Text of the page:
Nothing is more of a lie than a partial truth! In addition to what the Author has said, Hoover also failed to provide our vast farmland in the 'Dust Bowl" area with well drilling, irrigation and seed! He kept expecting the "Market" to correct itself,a and while of J.P. Morgan bailed out the Federal Banking system twice, still it all failed. FDR continued with this failure by allowing the Federal Government to continue to creep into the affairs of 'Private Enterprise", and continued keeping the Federal Reserve Banking System.

      The only thing that save this United States from complete ruin and destruction was WW11.

      Both Lincoln and JFK tried to abolish the Federal Banking system. Both may have died for it. Teddy Roosevelt was against the Federal Banking System.

      It has always been said,"Follow the money." to solve a crime. Ask yourselves this question, where is the money now? Who has the money? Who has not made good on a single 'Promise" since election? Who gave the money away and to whom, and why?

      History does on occasion repeat itself if left unremembered.

      We now seem to have in Office the same type of fool and a tool as Hoover was while he was in Office. Both with magnificent charm, golden words and both on the lower end of the I.Q. Scale!

      It is up to us, fellow Americans, to get our Nation back, one politician at a time, to take our States back one politician at a time. And we must and shall demand of our various States to become Sovereign and answerable only to the United States Constitution and its Amendments, and not to Washington DC and its crowd of fools.

      Hozro

    13. Pingback: Grassroots in Nebraska: In the News, August 28-September 4, 2009 | Grassroots in Nebraska

    14. Louis L Cesar F Levy says:

      Speechless before Lynn B cleverness. Whatever prevent destruction (originating from without) and few smart guys to get their ways against general interest when it thretens the Homeland's existence(from within) must be carefuly studied and correctly applied.

    15. S Clark, Colorado Sp says:

      Unions suffer from human propensity for power! As a union member for over 20 years, I must say unions such as mine (American Federation of Teachers) or AFT, forgot its basic ideas: to support teachers, students and education. Power corrupts, thus leaders must be monitored carefully by their constituents. I am often appalled by the us vs. them mentality of union leaders. My educational institution was perking along just fine with a Faculty Senate that negotiated contracts until a despotic president landed with unacceptable objectives forcing a union membership as bargaining agent. For years good healthcare and other issues were cordially negotiated, often with faculty forgoing huge pay raises. New leadership became involved with political action committees (PACs)usually against the rare conservative faculty. More and more the National AFT became a force to be reckoned with, leaving behind the education agenda and financing politicians for favors. Corruption and conflict-of-interest must be investigated! Unions have done much good for their members, but power has corrupted their leaders by forcing those nonmembers to pay union dues (union shop) to foster the Liberal agenda! Biology Professor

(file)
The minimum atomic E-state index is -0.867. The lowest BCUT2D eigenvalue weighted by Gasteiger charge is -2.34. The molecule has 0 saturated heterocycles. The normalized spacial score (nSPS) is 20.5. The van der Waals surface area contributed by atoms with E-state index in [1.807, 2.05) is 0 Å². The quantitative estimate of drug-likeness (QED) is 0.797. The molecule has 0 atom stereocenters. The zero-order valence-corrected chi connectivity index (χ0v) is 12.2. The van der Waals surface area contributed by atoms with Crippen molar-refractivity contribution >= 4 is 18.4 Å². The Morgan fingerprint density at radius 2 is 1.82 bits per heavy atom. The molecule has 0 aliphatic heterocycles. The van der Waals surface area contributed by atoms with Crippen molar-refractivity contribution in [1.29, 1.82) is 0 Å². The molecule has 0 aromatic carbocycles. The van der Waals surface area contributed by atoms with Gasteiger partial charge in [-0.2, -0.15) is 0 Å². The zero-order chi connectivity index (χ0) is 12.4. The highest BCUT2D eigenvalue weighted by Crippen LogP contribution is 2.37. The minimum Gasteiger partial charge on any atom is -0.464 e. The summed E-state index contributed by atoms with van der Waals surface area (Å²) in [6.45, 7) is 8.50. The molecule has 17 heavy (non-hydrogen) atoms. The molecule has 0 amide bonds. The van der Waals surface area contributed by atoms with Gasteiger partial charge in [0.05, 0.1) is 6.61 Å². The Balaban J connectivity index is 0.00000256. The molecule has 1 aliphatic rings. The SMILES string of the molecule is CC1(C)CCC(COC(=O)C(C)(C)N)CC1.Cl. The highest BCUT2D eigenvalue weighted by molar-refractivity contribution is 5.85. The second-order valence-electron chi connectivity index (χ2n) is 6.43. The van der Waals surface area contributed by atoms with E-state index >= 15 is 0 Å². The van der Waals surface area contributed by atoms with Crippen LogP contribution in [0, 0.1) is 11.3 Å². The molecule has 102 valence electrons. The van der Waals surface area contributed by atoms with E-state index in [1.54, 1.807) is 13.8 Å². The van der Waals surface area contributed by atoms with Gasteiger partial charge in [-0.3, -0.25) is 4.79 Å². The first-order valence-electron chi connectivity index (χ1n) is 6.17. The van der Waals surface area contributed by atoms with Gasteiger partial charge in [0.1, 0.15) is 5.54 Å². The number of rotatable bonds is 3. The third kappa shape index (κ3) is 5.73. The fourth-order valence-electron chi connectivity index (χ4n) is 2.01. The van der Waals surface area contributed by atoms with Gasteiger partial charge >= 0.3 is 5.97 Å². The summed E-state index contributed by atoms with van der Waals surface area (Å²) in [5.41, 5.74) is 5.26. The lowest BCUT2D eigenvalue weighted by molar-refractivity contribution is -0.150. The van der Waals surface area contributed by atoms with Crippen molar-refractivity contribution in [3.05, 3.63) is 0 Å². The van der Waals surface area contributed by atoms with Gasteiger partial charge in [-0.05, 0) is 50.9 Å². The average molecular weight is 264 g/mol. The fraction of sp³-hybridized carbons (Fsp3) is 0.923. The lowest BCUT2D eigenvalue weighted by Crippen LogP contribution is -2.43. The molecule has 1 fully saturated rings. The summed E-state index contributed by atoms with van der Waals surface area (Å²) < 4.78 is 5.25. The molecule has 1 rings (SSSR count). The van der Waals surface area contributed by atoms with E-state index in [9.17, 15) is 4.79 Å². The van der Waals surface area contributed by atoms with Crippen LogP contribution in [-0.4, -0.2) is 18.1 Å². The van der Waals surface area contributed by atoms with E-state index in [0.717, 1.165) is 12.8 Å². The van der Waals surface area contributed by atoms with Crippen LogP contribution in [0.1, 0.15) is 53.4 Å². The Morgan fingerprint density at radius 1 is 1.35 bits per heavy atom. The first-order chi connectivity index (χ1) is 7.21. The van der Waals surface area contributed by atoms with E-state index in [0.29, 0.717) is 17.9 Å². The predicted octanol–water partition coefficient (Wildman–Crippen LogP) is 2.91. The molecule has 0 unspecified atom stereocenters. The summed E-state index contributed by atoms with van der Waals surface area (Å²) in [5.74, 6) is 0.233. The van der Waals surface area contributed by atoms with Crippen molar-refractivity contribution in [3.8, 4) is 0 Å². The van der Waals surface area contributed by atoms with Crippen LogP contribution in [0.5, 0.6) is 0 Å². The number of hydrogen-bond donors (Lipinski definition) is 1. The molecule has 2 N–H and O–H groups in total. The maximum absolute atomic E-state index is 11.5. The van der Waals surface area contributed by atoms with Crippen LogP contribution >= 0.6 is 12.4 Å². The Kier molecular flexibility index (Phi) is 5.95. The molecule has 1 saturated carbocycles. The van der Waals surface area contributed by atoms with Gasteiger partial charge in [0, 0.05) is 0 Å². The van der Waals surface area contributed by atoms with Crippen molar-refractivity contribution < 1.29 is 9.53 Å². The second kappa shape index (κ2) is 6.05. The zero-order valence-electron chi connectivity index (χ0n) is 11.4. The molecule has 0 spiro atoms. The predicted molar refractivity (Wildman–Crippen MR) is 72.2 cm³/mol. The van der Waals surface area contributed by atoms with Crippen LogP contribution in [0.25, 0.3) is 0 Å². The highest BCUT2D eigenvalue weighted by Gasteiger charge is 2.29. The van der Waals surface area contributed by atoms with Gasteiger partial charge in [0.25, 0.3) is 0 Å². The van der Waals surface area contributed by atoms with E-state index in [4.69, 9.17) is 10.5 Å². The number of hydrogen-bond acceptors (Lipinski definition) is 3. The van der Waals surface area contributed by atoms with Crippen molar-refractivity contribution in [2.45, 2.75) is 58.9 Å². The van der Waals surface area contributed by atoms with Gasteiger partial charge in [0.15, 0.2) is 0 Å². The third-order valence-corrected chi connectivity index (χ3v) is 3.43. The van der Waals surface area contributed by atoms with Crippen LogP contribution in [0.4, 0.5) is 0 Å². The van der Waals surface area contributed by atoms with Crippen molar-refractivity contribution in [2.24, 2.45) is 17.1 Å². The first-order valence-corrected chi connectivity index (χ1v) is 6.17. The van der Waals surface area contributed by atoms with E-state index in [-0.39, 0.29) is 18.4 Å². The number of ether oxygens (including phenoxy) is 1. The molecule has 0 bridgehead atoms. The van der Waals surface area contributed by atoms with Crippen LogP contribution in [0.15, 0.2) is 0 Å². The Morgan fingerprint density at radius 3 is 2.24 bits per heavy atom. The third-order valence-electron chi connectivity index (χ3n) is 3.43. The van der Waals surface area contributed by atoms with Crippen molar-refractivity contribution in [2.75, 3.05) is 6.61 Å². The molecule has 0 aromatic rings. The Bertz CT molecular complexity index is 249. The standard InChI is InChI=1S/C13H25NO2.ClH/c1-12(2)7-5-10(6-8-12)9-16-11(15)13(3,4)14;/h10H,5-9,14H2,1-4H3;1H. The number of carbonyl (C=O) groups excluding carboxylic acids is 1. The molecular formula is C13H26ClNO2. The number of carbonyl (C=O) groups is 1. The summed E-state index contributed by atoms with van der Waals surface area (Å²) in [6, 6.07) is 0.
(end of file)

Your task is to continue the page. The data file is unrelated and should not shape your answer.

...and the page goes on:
16. Pingback: News on the Economy « Pond’rings

    17. Jack NYC says:

      Unions, unions, unions, it's always the fault of the damn unions. The unions haven't got any say in research, development, management, planning or any other significant aspect of running a major business entity. But damn those unions, they're always causing things to go wrong. Sherk tells it to us clearly, "By eating up 10 to 15 percent of a firms profit, unions both make undertaking new investments less worthwhile and reduce the money that firms have available for new investments." Obviously if greedy workers would simply accept lower wages the firms they work for could be more profitable. If workers donated their time the employers could hire even more workers and then none of the workers would be over worked. A brilliant analysis by Mr. Sherk. Now how do we get those greedy workers to participate in the economic process now that their wages have been satisfactorily reduced? Just like the good old days of sweat shops and child labor. Hey Sherk, little kids might work for still less.

      Of course as Roger S. tells us we can always turn to Amity Schlaes for quality information about the economic process. That BA in English from Yale was all the training an individual needs to produce articles in the various venues of the business media that have published her fictionalized accounts of the world of economics. That's what a degree in English is good for, making up stories about interesting subject matter that will satisfy your bosses and the general general business community that they pander to. Good work Amity. And good luck to the Heritage Foundation, a bastion of fiction and fables in the real world of economics.

    Comments are subject to approval and moderation. We remind everyone that The Heritage Foundation promotes a civil society where ideas and debate flourish. Please be respectful of each other and the subjects of any criticism. While we may not always agree on policy, we should all agree that being appropriately informed is everyone's intention visiting this site. Profanity, lewdness, personal attacks, and other forms of incivility will not be tolerated. Please keep your thoughts brief and avoid ALL CAPS. While we respect your first amendment rights, we are obligated to our readers to maintain these standards. Thanks for joining the conversation.

    Big Government Is NOT the Answer

    Your tax dollars are being spent on programs that we really don't need.

    I Agree I Disagree ×

    Get Heritage In Your Inbox — FREE!

    Heritage Foundation e-mails keep you updated on the ongoing policy battles in Washington and around the country.

    ×